Ganglion cysts are benign but can be annoying for patients. There are several acceptable approaches; no matter your choice, the recurrence rate is high.
- Just aspirate it as best you can.
- Inject hyaluronidase (not commonly available in acute care settings) and then aspirate.
- Inject steroids after aspiration.
- A combination of the above techniques.
This video shows a simple aspiration and a second patient who also got steroids.
Once the skin is prepped and anesthetized, we can begin.
Hyaluronidase is not commonly available in acute care settings. Still, the described technique is to inject 150 units of (typically 1 mL) into the cyst with an 18-gauge needle and wait 10-20 minutes before aspiration. The concept here is that it will break down the viscous hyaluronic acid in the cyst, facilitating a more complete aspiration. This is also what’s used for dissolving unwanted dermal fillers in aesthetics.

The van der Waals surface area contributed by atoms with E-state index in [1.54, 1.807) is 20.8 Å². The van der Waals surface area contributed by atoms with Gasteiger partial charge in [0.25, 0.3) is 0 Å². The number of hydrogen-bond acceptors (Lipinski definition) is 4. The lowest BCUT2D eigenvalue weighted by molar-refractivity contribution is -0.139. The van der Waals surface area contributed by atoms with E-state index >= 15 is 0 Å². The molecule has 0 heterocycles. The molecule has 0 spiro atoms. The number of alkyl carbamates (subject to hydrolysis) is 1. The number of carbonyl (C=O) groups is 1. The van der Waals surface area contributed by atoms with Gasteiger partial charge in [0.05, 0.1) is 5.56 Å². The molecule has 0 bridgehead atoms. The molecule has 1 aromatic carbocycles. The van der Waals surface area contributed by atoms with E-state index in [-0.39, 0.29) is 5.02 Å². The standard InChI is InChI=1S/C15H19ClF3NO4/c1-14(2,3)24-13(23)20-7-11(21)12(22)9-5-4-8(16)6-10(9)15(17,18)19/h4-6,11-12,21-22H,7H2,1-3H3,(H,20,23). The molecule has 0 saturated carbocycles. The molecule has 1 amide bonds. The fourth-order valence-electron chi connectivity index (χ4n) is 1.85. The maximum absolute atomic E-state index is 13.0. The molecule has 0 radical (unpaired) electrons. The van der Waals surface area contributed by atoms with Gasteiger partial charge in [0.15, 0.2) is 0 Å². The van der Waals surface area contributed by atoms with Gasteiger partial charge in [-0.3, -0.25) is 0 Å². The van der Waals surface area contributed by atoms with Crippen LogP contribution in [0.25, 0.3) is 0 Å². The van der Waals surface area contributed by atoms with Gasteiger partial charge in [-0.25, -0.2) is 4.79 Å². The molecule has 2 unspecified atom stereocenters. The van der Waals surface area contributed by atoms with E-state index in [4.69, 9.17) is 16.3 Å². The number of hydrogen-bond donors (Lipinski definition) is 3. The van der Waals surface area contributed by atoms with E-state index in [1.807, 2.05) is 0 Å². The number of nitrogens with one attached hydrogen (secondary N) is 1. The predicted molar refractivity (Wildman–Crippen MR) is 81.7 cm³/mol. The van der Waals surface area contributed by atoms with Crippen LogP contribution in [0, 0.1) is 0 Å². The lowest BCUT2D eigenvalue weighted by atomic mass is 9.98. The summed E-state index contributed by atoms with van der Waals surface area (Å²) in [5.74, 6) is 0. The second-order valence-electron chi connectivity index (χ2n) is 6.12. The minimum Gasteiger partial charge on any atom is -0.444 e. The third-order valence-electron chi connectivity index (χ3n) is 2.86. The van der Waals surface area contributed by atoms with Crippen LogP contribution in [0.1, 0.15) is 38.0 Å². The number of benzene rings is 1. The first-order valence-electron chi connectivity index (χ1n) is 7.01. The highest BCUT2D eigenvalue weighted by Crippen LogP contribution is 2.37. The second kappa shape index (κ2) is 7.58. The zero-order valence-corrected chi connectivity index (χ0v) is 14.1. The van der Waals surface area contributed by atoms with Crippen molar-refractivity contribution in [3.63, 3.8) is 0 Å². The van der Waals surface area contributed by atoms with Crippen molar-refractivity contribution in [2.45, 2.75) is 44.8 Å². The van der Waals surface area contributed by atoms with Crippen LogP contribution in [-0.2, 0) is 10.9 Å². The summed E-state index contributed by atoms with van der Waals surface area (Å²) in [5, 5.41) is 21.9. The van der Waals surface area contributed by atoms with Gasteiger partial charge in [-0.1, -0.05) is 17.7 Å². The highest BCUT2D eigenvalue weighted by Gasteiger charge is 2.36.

To aspirate, insert a 15-18 gauge needle on a 3 mL syringe into the cyst and aspirate as much fluid as possible. Apply manual pressure to “milk” the cyst contents as you aspirate. Expect the fluid to be thick and sticky. It may be less viscous if hyaluronidase is used.
Steroid injection is optional, and evidence of its efficacy is very mixed. Methylprednisolone and triamcinolone have both been described, and the dose is 10-20 mg. One of the risks of steroid injection is skin hypopigmentation.
Apply pressure to the aspiration site and a bandage.
Peer Reviewed by Sean Nordt, MD, Jan Shoenberger, MD, Vanessa Cardy, MD, Anand Swaminathan, MD, Stuart Swadron, MD, and Mel Herbert, MD.